JOINT BASE LANGLEY-EUSTIS, Virginia -- Out of all the events of the recent five-day Expert Soldier Badge (ESB) testing here, navigating with a map and compass and the current Army Physical Fitness Test (APFT) accounted for most ejections.
Of the 95 soldiers that began the first day of testing on Sunday, 26 failed the day land navigation test and seven no-goed on the night land nav course. On the same day, 26 soldiers failed to meet the ESB standard on the APFT -- for a total of 59 dropped from testing.
"I hate to say this, but we lost 64% ... for just [physical training] and land navigation alone -- 64%," said Command Sgt. Maj. Edward Mitchell, CSM for the Center for Initial Military Training (CIMT).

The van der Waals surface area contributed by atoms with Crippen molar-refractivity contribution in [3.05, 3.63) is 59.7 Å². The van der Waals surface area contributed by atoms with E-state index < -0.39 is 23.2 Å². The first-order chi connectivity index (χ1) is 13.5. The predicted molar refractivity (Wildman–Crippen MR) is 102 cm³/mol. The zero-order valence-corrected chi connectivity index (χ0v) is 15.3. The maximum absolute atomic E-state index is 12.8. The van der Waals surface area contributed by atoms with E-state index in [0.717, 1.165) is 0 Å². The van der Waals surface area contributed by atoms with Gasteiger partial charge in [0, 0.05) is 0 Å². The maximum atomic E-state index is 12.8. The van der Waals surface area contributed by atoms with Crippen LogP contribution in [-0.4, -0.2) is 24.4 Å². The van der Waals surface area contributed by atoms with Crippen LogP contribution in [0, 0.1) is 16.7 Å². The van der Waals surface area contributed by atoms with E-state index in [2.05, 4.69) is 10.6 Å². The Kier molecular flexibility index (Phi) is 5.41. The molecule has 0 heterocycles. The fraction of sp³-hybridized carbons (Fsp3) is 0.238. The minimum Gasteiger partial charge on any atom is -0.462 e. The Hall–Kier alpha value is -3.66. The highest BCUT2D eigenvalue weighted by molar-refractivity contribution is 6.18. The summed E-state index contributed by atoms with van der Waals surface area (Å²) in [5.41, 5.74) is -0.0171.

The U.S. Army says it will meet its readiness goals by 2022, but young sergeants in most infantry and close-combat units don't know how to maneuver their squads or do basic land navigation, Military.com has learned.
For example, sergeants in the majority of the Army's active brigade combat teams (BCTs) don't know the importance of gaining a foothold when leading squads on room-clearing operations, according to a series of report cards from the service's Asymmetric Warfare Group, known as the AWG.
The findings come at a time when the Army is racing to transition from the counter-insurgency mindset that existed in Iraq and Afghanistan to one focused on preparing combat units to fight in large-scale, conventional battles against a foe of equal strength.